Step Four: Schokotart

This was Evie’s favorite. It was alllll she wanted to make and she devoured it over the rest of the weekend. While we used a springform pan for ours, she chose this pretty Polish Pottery pie dish for hers and it worked just fine.

Streusel / Tart Recipe:

  • Ingredients: Crust – 6 tablespoons butter, 1/4 cup sugar, 2 1/4 cup flour, 1 tablespoon baking powder, 1/4 teaspoon salt, 1/3 cup cold milk, one large egg, and another splash of milk. Also have extra softened butter to prepare pan.
  • Preheat oven to 350 degrees F. Generously butter your pan of choice and set aside.
  • Cream 6 tablespoons of softened / cold unsalted butter. Add 1/4 cup sugar, but only a bit at a time, folding into the fluffed butter until you have it all mixed.
  • Add 2 1/4 flour, 1 tablespoon baking powder, and 1/4 teaspoon salt and then 1/3 cup cold milk, mixing just enough so you’re combining everything. The mix is going to be rather crumbly.
  • Press approximately 2/3 of your mixture into the bottom on your choice of pan and up the sides a bit as well, to prepare a place for your fruit. Brush with an egg glaze (one yolk mixed with a splash of milk).
  • Ingredients: Filling – Prepared filling of choice or one jar pitted cherries, cup of water, lemon juice, one cup sugar, and 4 tablespoons of cornstarch.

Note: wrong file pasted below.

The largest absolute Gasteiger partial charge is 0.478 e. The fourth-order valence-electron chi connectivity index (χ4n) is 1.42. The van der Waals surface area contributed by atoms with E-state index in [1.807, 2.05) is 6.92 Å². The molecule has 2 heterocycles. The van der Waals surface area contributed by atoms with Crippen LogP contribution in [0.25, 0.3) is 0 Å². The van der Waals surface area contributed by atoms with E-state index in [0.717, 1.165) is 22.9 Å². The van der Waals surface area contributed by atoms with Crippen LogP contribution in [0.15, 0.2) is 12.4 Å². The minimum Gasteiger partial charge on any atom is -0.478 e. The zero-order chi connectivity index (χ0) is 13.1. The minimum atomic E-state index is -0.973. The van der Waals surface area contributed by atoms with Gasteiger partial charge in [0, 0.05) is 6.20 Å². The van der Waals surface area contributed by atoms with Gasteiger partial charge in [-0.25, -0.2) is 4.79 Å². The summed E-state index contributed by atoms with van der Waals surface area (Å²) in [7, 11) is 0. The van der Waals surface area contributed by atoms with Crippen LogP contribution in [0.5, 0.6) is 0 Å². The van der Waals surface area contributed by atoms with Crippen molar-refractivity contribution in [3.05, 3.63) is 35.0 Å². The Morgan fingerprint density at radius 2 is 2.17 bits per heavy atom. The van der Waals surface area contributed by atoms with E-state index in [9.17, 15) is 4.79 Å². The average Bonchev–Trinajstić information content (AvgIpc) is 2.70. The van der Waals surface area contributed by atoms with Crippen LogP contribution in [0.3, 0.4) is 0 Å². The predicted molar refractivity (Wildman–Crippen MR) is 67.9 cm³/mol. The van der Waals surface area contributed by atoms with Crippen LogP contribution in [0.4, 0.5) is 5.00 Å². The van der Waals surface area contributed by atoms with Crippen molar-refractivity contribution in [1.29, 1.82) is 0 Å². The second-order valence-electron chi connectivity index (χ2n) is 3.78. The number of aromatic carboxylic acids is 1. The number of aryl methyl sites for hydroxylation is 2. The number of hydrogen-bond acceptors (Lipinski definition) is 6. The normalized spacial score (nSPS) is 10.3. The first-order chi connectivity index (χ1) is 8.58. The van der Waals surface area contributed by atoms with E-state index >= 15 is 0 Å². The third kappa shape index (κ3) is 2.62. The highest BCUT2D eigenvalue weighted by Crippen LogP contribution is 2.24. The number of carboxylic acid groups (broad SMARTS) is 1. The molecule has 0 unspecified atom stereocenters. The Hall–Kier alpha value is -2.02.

• If using a prepared pie filling, simply add on top of your crust and spread just enough so that you can have a crust around the outer rim. For ours, we drained the jar of pitted cherries and put them in a saucepan with a cup of water, a healthy splash of lemon juice, a cup of sugar, and 4 tablespoons of cornstarch. After bringing to a boil, we let it cook on low about ten minutes, stirring frequently. Once this was cool, we added it to our cake pans.
  • For the regular one – We spread the rest of the crust mixture so that it creates an outer crust and then sprinkle across the fruit. For Evie’s, she wanted a chocolate crust, so she also added (without measuring, totally let her run with this) cocoa powder, more sugar, a splash of vanilla extract, and cinnamon. After mixing that up, she added that over top of her “streusel / cake / tart” creation. Again, she LOVED her tart, but in retrospect, I would’ve encouraged her to measure and possibly incorporate the chocolate from the very beginning? Not sure and it’s something we will try again. I was more worried about her base not working, but really, my girl was happy, so we were happy 😉
  • Bake in the lower third of the oven for 45 minutes or the top starts to get that lovely golden brown. Cool before serving.

Hope you’ve enjoyed the second part of our “Adventures in German Cooking” series. This was SUCH a fun day for us and a great learning experience for the kids. Now to get the next part of the Sauerbraten cooking and the Pretzel post written up for you!